Over the past few years, the applications of video gait analysis (VGA) have greatly increased, causing more and more physicians, podiatrists and physical therapists to recommend VGA for their patients to address underlying issues. Many patients are curious as to what goes into a video gait analysis and what they can expect.
What is VGA?
VGA is just what it sounds like — a gait analysis aided by the use of video. In most cases, a physical therapist will film you running and/or walking on a treadmill from different vantage points. Usually this includes posterior (back), low posterior (lower, targeted at the back of the feet), left and right lateral views and an anterior (front) view. You may be asked to repeat the process wearing different footwear or orthotic inserts in order to help your health care provider determine appropriate changes, if necessary, to your footwear. Using computer software, the clinic staff can slow down or stop at specific parts of the gait cycle to take measurements, mark angles, or make other observations key to diagnosing issues with your gait. Within about a week after your VGA, you and your referring physician will receive a video copy on CD-ROM or DVD along with a report explaining the results. Your physical therapist will personally discuss the results with you, as well as your referring physician for any potential changes in plan of care.
Why might my physician or physical therapist recommend VGA?
Usually a VGA is recommended when you are experiencing recurrent lower extremity injuries when running or walking to determine an underlying cause. Often this includes, but is not limited to, IT band syndrome, plantar fasciitis, patellar tendinitis, or stress fractures. In other instances, VGA is used to assist in prescribing appropriate footwear or insoles, including over the counter or custom orthotic inserts. In some cases, runners are looking for VGA to assist with performance enhancements and “tweaks” to address their running form. If you are interested in VGA, feel free to discuss it with your physician or physical therapist.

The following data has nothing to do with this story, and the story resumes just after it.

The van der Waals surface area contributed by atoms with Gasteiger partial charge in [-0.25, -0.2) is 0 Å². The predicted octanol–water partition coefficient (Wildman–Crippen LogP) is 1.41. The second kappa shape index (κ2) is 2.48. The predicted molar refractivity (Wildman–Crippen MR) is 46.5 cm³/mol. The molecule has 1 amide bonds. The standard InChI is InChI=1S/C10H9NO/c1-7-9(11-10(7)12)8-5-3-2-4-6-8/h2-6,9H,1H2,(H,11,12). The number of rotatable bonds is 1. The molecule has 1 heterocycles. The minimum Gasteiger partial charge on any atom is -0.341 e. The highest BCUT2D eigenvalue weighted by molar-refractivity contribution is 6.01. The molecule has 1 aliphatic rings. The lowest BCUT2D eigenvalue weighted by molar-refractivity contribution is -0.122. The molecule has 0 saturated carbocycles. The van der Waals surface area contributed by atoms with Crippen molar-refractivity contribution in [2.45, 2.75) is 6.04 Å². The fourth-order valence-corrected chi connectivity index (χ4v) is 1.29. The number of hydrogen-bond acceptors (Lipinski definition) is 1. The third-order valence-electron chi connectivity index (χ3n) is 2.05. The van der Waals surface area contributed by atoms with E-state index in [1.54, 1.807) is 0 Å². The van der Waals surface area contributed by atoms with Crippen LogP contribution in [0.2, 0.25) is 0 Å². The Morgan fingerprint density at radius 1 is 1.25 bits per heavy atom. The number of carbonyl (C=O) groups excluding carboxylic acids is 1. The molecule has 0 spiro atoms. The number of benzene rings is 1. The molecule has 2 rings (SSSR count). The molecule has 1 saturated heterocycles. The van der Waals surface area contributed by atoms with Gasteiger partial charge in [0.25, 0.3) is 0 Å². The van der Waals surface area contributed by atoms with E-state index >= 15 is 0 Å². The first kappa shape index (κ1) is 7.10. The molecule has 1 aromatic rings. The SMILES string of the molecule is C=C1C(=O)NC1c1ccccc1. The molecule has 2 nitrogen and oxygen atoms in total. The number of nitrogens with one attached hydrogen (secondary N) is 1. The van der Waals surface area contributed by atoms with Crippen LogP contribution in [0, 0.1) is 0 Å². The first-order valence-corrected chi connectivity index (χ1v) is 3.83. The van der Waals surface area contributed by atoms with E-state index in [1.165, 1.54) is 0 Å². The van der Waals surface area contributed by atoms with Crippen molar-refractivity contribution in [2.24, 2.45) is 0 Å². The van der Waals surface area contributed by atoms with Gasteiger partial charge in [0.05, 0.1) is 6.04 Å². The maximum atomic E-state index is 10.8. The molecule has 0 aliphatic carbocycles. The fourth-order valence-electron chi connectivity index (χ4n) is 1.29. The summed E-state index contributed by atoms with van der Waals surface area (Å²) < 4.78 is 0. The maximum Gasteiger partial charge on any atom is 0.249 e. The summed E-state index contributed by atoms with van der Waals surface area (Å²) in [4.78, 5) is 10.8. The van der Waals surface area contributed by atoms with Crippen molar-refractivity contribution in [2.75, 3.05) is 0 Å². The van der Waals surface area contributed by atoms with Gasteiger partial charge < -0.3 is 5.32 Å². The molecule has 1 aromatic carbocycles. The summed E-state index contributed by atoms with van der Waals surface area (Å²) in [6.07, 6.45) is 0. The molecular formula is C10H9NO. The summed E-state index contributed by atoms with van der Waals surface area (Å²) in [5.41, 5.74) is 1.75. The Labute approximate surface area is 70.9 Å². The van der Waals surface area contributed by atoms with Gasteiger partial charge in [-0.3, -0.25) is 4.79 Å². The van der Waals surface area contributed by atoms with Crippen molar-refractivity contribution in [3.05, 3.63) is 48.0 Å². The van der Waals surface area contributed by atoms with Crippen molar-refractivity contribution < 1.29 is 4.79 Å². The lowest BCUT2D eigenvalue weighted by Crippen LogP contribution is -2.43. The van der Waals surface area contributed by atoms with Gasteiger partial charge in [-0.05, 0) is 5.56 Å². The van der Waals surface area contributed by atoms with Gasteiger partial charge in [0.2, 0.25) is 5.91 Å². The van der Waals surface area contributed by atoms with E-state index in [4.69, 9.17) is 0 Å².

What will VGA tell me?
Video gait analysis is great for helping determine weakness in certain muscle areas or tightness through muscles, tendons and other structures, which often lead to reoccurring pain and injury. VGA is often very helpful if you are concurrently undergoing physical therapy, since you can actually see what your legs and feet are doing while running, and what needs to change to correct any underlying issue. This visual information can allow you to better understand your treatment.
What do I need to bring with me?
Please bring appropriate clothes for running or walking — generally shorts and a t-shirt or tank top work great. Some physical therapists appreciate contrasting colors (dark shorts, light shirts or the reverse) that make the analysis portion easier. Bring your running or walking shoes and socks, as well as any insoles or orthotics you may use in your shoes. If you plan on submitting the VGA to your insurance, please remember your insurance card.
What about insurance? And do I have to have a referral or a prescription for a VGA?
Some insurance companies will cover video gait analysis — you can either call your insurance company directly or ask the clinic staff to call ahead for you. Typically, a prescription from a physician specifically for a VGA is necessary for an insurance company to cover the treatment. If your insurance policy does not cover it, most clinics will allow you to self-pay for the VGA and do not always require a physician prescription. Rates vary between clinics, so it is suggested that you call the clinic to ask the pricing and other information.
This article was written by Lauren Hogan, PT, DPT, ATC from Athletico/Andersonville Clinic.